In June 2003, a new exhibit was unveiled at the Forest Heritage Center honoring the thousands of wildland firefighters that put their lives on the line each year. Following the death of Oklahoma firefighter Jim Burnett, friends rallied to find a fitting tribute to honor his memory. An 8-foot “hero-sized” bronze sculpture honors Jim Burnett, the first forest firefighter from Oklahoma to lose his life in the line of duty and all people who risk their lives fighting wildland fires each year.
On August 11, 2000 Oklahoma Forest Service lost a friend and fellow co-worker, Jim Burnett. Jim was an 18-year fire management veteran who had fought blazes all over the nation, so when the call came for firefighters to go to Wyoming on August 2, 2000, Jim didn’t hesitate. He and a crew of five other Oklahoma firefighters went to the Meeteetse, Wyoming fire before being assigned to battle the Kate’s Basin fire on August 10th. Following is an account of the circumstances of August 11th:
The summer of 2000 was a long fire season throughout the country. Throughout much of the west, fires were burning with rapid rates of spread and extreme fire behavior. In Wyoming, the Kate’s Basin Fire was raging across 33,000 acres. A crew of men from Oklahoma and Arkansas were assigned to that fire. On August 11, 2000, engines from Oklahoma were tending to that specific fire southwest of Thermopolis, Wyoming.
Jim Burnett, foreman of an Oklahoma Engine, and Presley Byington were scouting along the grader lines when they realized they could not hold the line. Winds were picking up and they needed to retreat to safety. When the oncoming fire cut off their escape route Burnett started the pump on the engine, but it only ran for a few seconds. He was then separated from the truck as he tried to escape to a safe area on foot. The onrushing fire prevented Byington from getting out of the truck, but he was able to protect himself by deploying his fire shelter inside the truck and covering up with it.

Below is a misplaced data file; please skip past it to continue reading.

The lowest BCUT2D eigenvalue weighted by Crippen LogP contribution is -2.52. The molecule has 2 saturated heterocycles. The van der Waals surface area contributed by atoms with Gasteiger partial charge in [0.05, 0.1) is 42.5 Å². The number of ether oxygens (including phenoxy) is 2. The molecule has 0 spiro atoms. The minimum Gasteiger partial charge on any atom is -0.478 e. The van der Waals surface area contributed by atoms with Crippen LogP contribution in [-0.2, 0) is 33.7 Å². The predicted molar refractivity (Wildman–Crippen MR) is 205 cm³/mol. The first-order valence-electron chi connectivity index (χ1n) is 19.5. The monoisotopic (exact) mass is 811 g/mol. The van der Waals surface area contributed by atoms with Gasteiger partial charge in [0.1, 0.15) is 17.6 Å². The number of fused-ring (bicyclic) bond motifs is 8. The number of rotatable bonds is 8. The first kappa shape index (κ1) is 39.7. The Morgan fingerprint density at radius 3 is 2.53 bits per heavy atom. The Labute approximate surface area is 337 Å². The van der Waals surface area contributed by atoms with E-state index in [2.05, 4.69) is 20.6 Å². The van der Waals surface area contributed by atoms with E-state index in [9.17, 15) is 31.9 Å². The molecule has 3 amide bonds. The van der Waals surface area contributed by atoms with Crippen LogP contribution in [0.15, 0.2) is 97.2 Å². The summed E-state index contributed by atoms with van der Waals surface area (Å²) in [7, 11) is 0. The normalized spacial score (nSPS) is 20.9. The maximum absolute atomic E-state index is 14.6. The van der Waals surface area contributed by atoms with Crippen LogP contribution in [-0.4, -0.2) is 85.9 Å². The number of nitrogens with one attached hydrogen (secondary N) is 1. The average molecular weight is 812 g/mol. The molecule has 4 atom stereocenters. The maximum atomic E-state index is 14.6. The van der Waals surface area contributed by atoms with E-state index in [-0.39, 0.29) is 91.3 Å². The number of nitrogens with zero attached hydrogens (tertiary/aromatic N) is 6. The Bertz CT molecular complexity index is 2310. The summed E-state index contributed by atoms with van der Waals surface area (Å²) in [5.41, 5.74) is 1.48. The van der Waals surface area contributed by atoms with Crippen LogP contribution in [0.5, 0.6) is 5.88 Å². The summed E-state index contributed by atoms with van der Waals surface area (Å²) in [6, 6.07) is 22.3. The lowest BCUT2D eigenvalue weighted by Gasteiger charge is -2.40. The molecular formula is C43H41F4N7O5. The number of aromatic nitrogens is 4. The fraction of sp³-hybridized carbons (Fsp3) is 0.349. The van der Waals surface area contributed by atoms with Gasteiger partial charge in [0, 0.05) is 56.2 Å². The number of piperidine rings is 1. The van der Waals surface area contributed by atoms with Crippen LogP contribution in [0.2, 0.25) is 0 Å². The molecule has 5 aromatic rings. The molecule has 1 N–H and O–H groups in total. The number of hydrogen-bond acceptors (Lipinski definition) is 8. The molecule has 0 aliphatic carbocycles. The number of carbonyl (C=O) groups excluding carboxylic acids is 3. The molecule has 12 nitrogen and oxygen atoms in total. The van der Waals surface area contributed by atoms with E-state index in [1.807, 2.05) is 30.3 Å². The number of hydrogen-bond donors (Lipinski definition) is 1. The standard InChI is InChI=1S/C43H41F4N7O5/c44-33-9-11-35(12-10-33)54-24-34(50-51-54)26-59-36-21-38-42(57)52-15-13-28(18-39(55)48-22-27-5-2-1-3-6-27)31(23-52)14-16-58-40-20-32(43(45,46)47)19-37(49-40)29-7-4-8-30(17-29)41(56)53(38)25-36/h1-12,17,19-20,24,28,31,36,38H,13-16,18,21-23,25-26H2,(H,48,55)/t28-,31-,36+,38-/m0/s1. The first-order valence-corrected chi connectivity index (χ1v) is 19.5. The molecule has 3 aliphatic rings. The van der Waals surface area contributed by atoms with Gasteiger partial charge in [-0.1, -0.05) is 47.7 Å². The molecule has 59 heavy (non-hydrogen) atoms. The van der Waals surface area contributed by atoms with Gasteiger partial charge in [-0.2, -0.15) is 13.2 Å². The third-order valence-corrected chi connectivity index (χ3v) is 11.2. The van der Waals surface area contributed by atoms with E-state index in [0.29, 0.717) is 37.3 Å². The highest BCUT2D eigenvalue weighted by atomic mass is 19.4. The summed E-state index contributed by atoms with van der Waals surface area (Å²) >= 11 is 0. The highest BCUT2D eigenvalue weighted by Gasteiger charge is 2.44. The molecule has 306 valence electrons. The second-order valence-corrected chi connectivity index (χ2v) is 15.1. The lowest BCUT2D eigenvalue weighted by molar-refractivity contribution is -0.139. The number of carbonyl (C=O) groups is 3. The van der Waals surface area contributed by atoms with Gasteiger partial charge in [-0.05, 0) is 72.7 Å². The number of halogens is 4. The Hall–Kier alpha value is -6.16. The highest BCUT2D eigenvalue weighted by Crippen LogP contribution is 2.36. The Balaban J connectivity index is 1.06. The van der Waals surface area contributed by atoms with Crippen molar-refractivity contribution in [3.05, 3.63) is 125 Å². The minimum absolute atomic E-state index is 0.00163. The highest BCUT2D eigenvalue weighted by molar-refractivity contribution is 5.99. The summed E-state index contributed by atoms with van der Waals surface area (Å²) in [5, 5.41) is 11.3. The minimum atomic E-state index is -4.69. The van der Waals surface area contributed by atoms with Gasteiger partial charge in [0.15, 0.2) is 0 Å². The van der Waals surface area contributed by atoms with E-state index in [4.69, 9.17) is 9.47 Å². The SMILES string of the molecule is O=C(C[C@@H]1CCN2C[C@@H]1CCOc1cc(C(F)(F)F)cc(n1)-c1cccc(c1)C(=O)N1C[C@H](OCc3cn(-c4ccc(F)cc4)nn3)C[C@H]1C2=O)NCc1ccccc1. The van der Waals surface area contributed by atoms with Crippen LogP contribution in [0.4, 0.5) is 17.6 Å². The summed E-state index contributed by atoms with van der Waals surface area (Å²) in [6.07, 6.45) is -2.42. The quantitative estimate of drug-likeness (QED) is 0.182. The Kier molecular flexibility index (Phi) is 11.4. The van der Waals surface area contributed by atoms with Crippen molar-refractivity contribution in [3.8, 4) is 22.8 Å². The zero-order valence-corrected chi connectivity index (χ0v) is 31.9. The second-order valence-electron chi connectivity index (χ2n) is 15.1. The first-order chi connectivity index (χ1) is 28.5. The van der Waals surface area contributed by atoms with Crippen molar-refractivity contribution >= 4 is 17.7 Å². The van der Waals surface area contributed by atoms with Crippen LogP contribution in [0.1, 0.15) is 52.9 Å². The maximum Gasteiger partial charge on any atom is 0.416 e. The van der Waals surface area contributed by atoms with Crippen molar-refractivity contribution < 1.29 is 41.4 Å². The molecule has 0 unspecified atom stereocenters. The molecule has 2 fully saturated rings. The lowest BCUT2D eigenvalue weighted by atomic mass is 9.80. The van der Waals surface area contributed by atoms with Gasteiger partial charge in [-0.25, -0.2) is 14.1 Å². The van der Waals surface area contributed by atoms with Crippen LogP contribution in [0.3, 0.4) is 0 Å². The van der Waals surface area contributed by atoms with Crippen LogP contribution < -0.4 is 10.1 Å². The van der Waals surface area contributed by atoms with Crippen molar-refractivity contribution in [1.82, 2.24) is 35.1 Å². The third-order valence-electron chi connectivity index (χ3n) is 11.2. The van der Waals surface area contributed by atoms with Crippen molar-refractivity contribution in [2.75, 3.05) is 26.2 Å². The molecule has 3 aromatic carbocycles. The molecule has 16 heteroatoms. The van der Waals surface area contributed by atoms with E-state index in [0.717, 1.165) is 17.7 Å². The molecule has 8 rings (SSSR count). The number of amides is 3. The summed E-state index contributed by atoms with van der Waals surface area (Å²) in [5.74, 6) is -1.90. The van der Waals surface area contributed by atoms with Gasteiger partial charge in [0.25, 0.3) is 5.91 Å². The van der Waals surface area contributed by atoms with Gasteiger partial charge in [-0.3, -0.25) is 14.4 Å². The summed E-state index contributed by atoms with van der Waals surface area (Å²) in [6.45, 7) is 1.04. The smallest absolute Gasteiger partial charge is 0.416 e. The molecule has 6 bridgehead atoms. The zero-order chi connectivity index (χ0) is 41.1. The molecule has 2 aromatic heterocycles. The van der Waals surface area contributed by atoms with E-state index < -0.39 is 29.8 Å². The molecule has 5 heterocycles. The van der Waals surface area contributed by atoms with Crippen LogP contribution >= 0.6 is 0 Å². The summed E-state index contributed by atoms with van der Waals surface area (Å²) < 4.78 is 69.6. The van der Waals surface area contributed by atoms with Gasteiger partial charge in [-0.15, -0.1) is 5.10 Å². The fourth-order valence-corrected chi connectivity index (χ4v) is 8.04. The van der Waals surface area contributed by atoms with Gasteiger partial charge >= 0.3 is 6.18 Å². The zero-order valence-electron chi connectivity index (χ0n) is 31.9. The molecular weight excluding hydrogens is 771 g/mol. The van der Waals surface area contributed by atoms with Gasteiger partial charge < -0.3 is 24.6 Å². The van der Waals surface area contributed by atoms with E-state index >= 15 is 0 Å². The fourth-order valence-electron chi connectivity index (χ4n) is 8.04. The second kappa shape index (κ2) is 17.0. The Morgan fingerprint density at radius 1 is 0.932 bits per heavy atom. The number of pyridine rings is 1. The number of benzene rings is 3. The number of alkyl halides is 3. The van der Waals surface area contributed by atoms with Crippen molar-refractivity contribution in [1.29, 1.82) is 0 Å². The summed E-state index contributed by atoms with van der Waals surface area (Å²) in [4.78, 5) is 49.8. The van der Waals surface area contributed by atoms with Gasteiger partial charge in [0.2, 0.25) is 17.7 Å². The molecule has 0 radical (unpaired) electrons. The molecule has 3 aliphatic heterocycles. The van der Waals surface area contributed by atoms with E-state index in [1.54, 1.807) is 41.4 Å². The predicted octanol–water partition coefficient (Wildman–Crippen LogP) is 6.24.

Recognizing that Byington and Burnett might be in trouble, the Thermopolis Volunteer Fire Department responded with their hose deployed. After finding the engine on fire, they suppressed the fire and rescued Byington from the cab.
Before Burnett could reach safety, he was overrun by the fire and killed.
Each year, over 25,000 people risk their lives to help prevent fire from spreading. This statue memorializes all the fallen firefighters and those who give their lives to fight fires. People hear about forest fires through the media. However, only those who have participated or been near a severe forest fire know the trauma that is involved. Society hears about “resources being thin” but not many realize that those resources are actually people. For the amount of people involved in the firefighting process, an honorable statue dedicated to those people was most appropriate here in McCurtain County at the Oklahoma’s Forest Heritage Center.
And today, Wednesday, August 11th, 2010, ten years later, we remember Jim Burnett.
This memorial is dedicated to all who have joined in the venture of protecting the natural resources and people of Oklahoma against the threat of wildland fire.
Fighting wildfires is physically demanding work often performed in extreme environmental conditions for long hours at any time of the year, day or night. Wildland firefighters face many risks and hazards in the performance of their duties, such as smoke, falling trees, snakes, insects, extreme heat and cold, poisonous plants, steep and hazardous terrain, driving, and the fire itself. While fighting wildfires, risk management, and firefighter safety are critical. A high level of physical and mental fitness is a must in this profession.